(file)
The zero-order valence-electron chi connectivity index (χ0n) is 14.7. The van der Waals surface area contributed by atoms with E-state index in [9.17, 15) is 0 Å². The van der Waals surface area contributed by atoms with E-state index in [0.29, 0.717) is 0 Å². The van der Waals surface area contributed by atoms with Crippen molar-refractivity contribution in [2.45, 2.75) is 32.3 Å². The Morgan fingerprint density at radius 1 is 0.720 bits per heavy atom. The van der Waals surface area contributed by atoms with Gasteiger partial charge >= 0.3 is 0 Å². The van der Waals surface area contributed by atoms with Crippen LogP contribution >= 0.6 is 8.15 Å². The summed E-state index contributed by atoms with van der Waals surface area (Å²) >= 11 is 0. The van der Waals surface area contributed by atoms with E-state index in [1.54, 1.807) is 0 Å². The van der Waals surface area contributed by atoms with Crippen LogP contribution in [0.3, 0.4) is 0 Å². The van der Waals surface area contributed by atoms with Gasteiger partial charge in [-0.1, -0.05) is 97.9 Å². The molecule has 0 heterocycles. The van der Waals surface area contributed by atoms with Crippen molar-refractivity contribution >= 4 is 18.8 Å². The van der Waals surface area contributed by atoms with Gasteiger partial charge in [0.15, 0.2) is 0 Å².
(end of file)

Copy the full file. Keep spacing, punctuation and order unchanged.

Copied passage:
The zero-order valence-electron chi connectivity index (χ0n) is 14.7. The van der Waals surface area contributed by atoms with E-state index in [9.17, 15) is 0 Å². The van der Waals surface area contributed by atoms with E-state index in [0.29, 0.717) is 0 Å². The van der Waals surface area contributed by atoms with Crippen molar-refractivity contribution in [2.45, 2.75) is 32.3 Å². The Morgan fingerprint density at radius 1 is 0.720 bits per heavy atom. The van der Waals surface area contributed by atoms with Gasteiger partial charge >= 0.3 is 0 Å². The van der Waals surface area contributed by atoms with Crippen LogP contribution >= 0.6 is 8.15 Å². The summed E-state index contributed by atoms with van der Waals surface area (Å²) >= 11 is 0. The van der Waals surface area contributed by atoms with E-state index in [1.54, 1.807) is 0 Å². The van der Waals surface area contributed by atoms with Crippen LogP contribution in [0.3, 0.4) is 0 Å². The van der Waals surface area contributed by atoms with Gasteiger partial charge in [-0.1, -0.05) is 97.9 Å². The molecule has 0 heterocycles. The van der Waals surface area contributed by atoms with Crippen molar-refractivity contribution >= 4 is 18.8 Å². The van der Waals surface area contributed by atoms with Gasteiger partial charge in [0.15, 0.2) is 0 Å².